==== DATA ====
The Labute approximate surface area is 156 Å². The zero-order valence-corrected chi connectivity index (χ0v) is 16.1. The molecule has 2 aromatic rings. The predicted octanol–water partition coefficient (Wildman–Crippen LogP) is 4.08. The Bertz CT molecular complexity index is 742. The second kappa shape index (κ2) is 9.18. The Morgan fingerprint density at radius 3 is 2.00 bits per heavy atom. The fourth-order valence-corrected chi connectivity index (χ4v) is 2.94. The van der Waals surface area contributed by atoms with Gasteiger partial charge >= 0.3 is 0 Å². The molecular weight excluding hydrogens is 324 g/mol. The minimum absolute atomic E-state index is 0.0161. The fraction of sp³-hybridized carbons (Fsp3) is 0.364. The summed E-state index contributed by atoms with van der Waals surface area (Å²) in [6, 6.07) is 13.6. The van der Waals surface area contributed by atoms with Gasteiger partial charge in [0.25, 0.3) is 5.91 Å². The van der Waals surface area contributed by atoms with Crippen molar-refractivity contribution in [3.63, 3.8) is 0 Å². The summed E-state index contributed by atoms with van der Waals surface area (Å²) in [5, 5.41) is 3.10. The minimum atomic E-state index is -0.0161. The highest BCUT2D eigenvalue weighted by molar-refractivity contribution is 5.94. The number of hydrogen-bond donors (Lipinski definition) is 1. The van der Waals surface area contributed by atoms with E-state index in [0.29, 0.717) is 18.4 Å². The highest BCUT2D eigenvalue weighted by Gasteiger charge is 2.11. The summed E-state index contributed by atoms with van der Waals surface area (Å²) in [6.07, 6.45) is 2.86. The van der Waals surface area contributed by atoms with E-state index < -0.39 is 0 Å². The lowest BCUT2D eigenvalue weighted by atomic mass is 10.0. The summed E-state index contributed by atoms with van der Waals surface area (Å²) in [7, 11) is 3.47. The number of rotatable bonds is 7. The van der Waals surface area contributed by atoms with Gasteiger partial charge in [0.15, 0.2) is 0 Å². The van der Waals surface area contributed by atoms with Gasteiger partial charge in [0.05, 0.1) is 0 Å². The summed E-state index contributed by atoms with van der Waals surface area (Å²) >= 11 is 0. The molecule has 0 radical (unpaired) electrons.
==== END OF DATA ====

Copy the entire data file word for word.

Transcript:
The Labute approximate surface area is 156 Å². The zero-order valence-corrected chi connectivity index (χ0v) is 16.1. The molecule has 2 aromatic rings. The predicted octanol–water partition coefficient (Wildman–Crippen LogP) is 4.08. The Bertz CT molecular complexity index is 742. The second kappa shape index (κ2) is 9.18. The Morgan fingerprint density at radius 3 is 2.00 bits per heavy atom. The fourth-order valence-corrected chi connectivity index (χ4v) is 2.94. The van der Waals surface area contributed by atoms with Gasteiger partial charge >= 0.3 is 0 Å². The molecular weight excluding hydrogens is 324 g/mol. The minimum absolute atomic E-state index is 0.0161. The fraction of sp³-hybridized carbons (Fsp3) is 0.364. The summed E-state index contributed by atoms with van der Waals surface area (Å²) in [6, 6.07) is 13.6. The van der Waals surface area contributed by atoms with Gasteiger partial charge in [0.25, 0.3) is 5.91 Å². The van der Waals surface area contributed by atoms with Crippen molar-refractivity contribution in [3.63, 3.8) is 0 Å². The summed E-state index contributed by atoms with van der Waals surface area (Å²) in [5, 5.41) is 3.10. The minimum atomic E-state index is -0.0161. The highest BCUT2D eigenvalue weighted by molar-refractivity contribution is 5.94. The number of hydrogen-bond donors (Lipinski definition) is 1. The van der Waals surface area contributed by atoms with E-state index in [0.29, 0.717) is 18.4 Å². The highest BCUT2D eigenvalue weighted by Gasteiger charge is 2.11. The summed E-state index contributed by atoms with van der Waals surface area (Å²) in [6.07, 6.45) is 2.86. The van der Waals surface area contributed by atoms with E-state index < -0.39 is 0 Å². The lowest BCUT2D eigenvalue weighted by atomic mass is 10.0. The summed E-state index contributed by atoms with van der Waals surface area (Å²) in [7, 11) is 3.47. The number of rotatable bonds is 7. The van der Waals surface area contributed by atoms with Gasteiger partial charge in [0.15, 0.2) is 0 Å². The van der Waals surface area contributed by atoms with Gasteiger partial charge in [0.05, 0.1) is 0 Å². The summed E-state index contributed by atoms with van der Waals surface area (Å²) >= 11 is 0. The molecule has 0 radical (unpaired) electrons.